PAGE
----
They look toward others for direction, regardless of the consequences.
During a typical market correction, investors increase their selling the lower the market goes, with huge numbers of them selling near the bottom. The same thing happens in every decline.
As more and more people see prices drop, more and more participants sell. It is scary to see your investment values plummet.
"You must reprogram yourself to think outside the box." Is the news going to get worse? Will the prices reach even lower lows?
Most people are afraid of pain. They are afraid that the price may go even lower and they sell because they don't want to lose even more money.
Of course, not all investors will sell. Some will become so panicked that they will be afraid to acknowledge their losses and want to leave them on paper, hoping that the prices will return to previous levels in the coming weeks. During a bear market, this can be an even worse decision.
The masses try to avoid risk and pain, and by doing so, they tend to behave automatically. Repeating the same actions time after time.
Devoid of Emotions
Experienced market timers, in contrast, react more decisively.
They carefully follow a trading strategy that is completely devoid of emotions. They follow through on buy and sell signals with absolute precision.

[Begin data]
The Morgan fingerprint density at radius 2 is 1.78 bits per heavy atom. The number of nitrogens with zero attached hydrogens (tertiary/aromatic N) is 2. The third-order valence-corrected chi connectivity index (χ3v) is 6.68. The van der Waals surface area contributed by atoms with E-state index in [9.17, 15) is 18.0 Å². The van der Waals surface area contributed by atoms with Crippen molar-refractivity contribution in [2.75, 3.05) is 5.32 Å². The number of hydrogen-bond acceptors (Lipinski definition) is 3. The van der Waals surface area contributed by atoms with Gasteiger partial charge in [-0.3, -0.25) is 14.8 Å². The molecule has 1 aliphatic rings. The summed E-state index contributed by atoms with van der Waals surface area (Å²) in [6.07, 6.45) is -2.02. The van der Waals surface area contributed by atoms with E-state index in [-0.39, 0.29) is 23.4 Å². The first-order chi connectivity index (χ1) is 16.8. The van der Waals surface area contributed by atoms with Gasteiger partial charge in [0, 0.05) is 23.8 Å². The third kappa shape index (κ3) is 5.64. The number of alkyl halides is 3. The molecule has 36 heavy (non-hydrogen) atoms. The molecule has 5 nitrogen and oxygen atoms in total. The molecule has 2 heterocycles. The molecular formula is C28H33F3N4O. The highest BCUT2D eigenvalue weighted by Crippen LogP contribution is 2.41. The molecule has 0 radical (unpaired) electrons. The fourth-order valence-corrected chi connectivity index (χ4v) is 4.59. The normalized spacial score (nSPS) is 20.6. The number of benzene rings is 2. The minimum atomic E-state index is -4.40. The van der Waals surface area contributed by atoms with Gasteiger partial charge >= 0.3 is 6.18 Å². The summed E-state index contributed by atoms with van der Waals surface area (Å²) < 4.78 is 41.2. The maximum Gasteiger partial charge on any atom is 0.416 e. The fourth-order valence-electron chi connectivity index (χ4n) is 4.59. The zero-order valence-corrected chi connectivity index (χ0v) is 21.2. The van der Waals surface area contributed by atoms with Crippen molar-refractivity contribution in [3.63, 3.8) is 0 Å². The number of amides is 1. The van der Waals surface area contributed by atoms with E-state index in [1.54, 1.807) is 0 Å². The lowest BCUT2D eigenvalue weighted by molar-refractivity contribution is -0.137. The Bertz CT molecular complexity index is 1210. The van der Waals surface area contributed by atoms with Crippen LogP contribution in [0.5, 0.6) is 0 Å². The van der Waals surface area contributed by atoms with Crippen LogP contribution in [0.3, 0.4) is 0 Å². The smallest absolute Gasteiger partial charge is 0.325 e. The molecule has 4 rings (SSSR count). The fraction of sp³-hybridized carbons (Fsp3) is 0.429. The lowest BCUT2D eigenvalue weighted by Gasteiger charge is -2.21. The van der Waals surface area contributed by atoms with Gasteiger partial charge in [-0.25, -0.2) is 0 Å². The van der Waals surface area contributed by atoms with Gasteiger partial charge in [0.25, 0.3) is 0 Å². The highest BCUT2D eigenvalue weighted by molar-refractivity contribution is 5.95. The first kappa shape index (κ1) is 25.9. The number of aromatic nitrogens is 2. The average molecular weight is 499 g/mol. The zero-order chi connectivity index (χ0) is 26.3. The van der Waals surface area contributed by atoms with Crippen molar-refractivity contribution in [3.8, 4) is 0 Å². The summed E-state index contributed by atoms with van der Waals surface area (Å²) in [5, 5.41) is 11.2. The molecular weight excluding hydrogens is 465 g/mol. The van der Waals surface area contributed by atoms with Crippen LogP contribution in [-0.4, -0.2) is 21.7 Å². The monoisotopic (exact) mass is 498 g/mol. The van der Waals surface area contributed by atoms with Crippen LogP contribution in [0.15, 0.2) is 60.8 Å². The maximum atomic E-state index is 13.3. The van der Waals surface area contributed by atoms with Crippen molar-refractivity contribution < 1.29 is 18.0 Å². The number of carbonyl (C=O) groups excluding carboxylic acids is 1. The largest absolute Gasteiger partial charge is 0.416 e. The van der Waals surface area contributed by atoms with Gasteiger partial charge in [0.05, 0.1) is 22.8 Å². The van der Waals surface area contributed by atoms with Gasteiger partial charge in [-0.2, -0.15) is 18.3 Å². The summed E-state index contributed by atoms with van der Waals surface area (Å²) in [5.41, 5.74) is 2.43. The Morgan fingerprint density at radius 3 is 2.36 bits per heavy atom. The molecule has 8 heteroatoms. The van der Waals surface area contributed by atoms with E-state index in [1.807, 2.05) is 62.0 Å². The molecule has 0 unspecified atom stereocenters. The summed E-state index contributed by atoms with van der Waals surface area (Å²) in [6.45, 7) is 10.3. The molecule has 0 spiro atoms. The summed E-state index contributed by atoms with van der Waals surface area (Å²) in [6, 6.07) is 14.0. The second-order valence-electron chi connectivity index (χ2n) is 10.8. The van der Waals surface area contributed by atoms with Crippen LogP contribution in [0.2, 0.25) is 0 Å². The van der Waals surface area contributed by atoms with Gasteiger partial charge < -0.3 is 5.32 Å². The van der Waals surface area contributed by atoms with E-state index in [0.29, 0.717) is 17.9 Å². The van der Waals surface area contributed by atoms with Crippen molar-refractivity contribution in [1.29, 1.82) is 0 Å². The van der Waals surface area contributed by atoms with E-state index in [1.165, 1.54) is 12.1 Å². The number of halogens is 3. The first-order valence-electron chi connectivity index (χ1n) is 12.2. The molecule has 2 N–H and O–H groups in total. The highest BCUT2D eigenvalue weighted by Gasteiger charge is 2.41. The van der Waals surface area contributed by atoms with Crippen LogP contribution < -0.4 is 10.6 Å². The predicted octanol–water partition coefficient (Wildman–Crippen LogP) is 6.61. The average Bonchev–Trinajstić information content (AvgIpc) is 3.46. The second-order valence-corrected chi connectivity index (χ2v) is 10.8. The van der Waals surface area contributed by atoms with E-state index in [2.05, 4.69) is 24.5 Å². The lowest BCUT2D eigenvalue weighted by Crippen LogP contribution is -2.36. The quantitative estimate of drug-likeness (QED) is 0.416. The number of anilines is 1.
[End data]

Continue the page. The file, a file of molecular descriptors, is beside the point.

They know that any one or more buy or sell signals may be wrong, but they realize that to trade profitably they must learn to trust their timing strategy and act on it. Only over time are substantial profits realized and only by those market timers who stay the course.
Think Outside the Box
If you want to be a winning market timer, you must learn to identify your need to follow the masses and teach yourself to avoid doing what your need for security compels you to do.
You must reprogram yourself to think outside the box. Rather than follow the masses, you must follow your timing strategy, which may be contrary to what most people would do.
Over time, and with extensive experience, you will develop the skills that will allow you to trade decisively.
Once you have reprogrammed your behaviors, you will not be tempted to follow the masses, but will instead recognize these feelings for what they are. Instincts for survival—which may work in the physical world—are likely to cause poor decisions and loss of capital in the financial world.
Rather than following the masses, you must learn to follow a timing plan, which is not affected by the emotions of the masses.
The more decisively you can follow the timing strategy, the more profits you'll realize.
By Frank Kollar, Editor, Fibtimer.com
Related Articles on STRATEGIES
One sector that has treated us right is the small cap stocks, which we recommended towards the end o...
The market has been remarkably resilient; most U.S. companies are doing well, and the S&P 500 ap...
Aging economic recoveries and bull markets carry special risk for anyone who is too easily enamored ...